Because of its porous borders, India has been a victim of cross-border infiltration for several decades leading to gross distortion in the demographic profile of many border districts. Consequently, Indian citizens in these districts have been deprived of the basic rights. Also, is there any need to remind anybody of the number of civilians and members of the security forces who have been killed by these terrorists who have crossed into India?
As regards the Rohingyas, the national security apparatus has sufficient inputs to indicate that their presence within the country has serious security implications. There is information that some Rohingyas are linked to Pakistan-based terror organisations and that they have moved into cities like Jammu, Delhi and Hyderabad. These individuals prose a grave threat to our internal security. There is also evidence of them using fake Indian identity documents and mobilising funds through the hawala route.
Before jumping to conclusions and holding India responsible for the plight of the Rohingyas, it is important to take stock of the prevailing situation in the disturbed Rakhine State in Myanmar, as assessed by the Advisory Commission on Rakhine State, which was headed by Kofi Annan, former Secretary-General of the United Nations.
Going into the history of the conflict, the Kofi Annan report said that shortly after Myanmar won its independence in 1948, “a Muslim Mujahideen rebellion erupted in Rakhine, demanding equal rights and an autonomous Muslim area in the north of the State”. The rebellion was eventually defeated but the Rohingya Solidarity Organisation (RSO) revived the armed struggle later. Thereafter, the Harakat al-Yakin (later Arakan Rohingya Salvation Army (ARSA) attacked Government security forces in October 2016 — “it was one of the largest Muslim attacks on Government forces in living memory”.
On the Rakhine side, non-state armed groups of both nationalist and communist stripes had fought the Myanmar Army. Is it prudent to look the other way when people, who have their own armies and who have fought such fierce and bloody communal wars, cross the border infiltrate into India? Don’t we have enough problems already?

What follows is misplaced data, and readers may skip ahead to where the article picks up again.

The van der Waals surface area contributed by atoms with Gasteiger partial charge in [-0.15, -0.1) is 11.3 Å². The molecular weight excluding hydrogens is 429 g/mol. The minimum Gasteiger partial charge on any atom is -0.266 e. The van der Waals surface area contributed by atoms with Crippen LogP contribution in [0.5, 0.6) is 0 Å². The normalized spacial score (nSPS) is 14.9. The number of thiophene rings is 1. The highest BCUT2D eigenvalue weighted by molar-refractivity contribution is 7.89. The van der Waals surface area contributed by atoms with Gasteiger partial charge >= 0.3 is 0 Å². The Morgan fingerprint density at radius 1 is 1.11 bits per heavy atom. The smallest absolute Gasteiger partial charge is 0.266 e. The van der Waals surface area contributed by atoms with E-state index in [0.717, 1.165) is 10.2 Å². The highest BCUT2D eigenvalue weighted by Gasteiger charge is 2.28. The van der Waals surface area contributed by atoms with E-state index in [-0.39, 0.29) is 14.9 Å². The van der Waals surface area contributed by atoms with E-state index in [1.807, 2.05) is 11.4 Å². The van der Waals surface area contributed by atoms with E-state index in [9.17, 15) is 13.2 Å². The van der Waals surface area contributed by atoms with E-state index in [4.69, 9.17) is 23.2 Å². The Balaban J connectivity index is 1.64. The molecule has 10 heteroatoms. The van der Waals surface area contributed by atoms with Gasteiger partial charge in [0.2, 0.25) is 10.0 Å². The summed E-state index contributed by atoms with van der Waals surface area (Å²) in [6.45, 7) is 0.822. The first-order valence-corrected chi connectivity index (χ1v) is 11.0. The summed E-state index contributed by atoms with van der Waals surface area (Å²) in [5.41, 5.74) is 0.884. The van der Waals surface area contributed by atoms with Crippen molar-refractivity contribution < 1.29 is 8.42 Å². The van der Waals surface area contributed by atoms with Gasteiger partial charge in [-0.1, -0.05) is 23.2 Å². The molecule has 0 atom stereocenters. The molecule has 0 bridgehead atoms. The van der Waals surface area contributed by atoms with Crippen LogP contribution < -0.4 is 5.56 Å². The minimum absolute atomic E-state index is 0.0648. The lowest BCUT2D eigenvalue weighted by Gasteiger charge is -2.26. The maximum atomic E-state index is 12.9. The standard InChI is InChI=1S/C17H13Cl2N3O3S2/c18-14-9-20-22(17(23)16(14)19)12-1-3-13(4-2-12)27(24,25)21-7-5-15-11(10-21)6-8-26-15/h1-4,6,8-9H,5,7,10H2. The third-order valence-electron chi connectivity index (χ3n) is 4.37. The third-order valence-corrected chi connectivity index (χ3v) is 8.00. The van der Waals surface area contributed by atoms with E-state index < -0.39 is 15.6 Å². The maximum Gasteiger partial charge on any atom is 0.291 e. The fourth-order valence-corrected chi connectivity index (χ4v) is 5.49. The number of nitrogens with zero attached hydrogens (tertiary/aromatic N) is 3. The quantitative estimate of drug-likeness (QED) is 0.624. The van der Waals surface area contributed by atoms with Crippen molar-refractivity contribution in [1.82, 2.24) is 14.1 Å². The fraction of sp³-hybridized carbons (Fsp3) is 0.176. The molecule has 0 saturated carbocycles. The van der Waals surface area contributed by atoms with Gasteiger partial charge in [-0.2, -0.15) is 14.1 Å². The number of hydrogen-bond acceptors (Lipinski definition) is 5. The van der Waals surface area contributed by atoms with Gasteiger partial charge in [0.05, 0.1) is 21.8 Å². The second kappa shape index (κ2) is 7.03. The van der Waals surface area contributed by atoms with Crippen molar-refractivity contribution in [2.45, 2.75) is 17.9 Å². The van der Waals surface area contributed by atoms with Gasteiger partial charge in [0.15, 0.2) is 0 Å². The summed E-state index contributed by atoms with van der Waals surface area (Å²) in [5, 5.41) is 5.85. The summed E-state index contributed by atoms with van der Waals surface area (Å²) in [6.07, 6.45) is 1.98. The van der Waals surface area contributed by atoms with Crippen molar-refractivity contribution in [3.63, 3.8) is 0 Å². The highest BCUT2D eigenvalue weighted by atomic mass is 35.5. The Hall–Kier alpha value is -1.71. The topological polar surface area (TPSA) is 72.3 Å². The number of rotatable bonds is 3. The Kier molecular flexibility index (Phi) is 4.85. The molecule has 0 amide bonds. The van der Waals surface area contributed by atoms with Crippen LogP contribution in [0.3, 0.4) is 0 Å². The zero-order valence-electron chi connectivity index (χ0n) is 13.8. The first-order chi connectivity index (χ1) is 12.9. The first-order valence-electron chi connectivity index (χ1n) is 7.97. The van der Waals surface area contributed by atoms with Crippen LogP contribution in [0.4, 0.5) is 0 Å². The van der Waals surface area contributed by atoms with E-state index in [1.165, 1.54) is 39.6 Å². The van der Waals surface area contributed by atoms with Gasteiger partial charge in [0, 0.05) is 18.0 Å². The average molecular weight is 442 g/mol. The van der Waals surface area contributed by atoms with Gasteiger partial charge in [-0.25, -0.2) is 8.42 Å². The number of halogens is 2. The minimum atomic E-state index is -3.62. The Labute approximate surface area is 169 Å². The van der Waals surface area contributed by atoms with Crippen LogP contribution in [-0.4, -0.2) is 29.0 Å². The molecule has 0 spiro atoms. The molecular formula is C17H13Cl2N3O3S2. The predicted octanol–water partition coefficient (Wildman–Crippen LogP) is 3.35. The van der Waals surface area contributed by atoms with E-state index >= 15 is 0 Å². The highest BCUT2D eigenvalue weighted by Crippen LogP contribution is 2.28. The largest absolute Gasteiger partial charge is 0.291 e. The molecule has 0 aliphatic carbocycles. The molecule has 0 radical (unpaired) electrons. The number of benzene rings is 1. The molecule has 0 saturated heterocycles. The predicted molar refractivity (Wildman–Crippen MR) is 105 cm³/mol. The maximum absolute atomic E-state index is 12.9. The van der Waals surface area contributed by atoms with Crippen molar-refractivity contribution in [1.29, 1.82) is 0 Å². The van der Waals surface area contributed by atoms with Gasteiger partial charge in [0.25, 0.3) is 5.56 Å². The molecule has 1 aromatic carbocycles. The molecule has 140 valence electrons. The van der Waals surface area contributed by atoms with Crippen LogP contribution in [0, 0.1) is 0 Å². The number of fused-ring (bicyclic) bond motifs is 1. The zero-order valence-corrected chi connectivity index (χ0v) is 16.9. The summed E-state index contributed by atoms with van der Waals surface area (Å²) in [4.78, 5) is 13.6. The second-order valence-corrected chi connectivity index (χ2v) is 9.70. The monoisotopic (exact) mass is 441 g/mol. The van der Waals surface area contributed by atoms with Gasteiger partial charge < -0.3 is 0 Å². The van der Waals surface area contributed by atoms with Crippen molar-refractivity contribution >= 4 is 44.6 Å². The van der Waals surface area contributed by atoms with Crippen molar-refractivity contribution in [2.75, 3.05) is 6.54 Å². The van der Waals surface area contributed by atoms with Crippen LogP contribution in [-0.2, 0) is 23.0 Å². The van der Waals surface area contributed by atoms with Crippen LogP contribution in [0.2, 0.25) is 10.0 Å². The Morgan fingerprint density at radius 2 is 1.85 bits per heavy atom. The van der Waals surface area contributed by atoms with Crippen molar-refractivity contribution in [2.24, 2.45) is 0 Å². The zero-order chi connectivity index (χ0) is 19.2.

The Kofi Annan Commission has suggested various measures to bring down communal tensions, including measures to sort out the messy citizenship. It says Myanmar harbours the largest community of stateless people in the world. “If this issue is not addressed it will continue to cause significant human suffering and insecurity”. The Indian Government has rightly supported the Kofi Annan report and Prime Minister Narendra Modi has called for a solution based on peace, communal harmony, justice, dignity and democratic values. India has rushed emergency relief material to Bangladesh to deal with the influx of refugees into that country.
While it is true that India has traditionally been hospitable to people in distress, the primary responsibility of the Indian state is to protect its citizens. Any action or policy that places the well-being of citizens in jeopardy must be summarily rejected. The Government must have a citizen-first approach, identify and deport the Rohingyas before things get out of hand.
The Government should not pay heed to these bleeding hearts — specially Resident-Non-Indians and citizens of other nations — who lack the courage or the common sense to lecture their own nations but constantly seek to besmirch the name of the world’s largest democracy and the world’s most diverse, hospitable and liberal nation.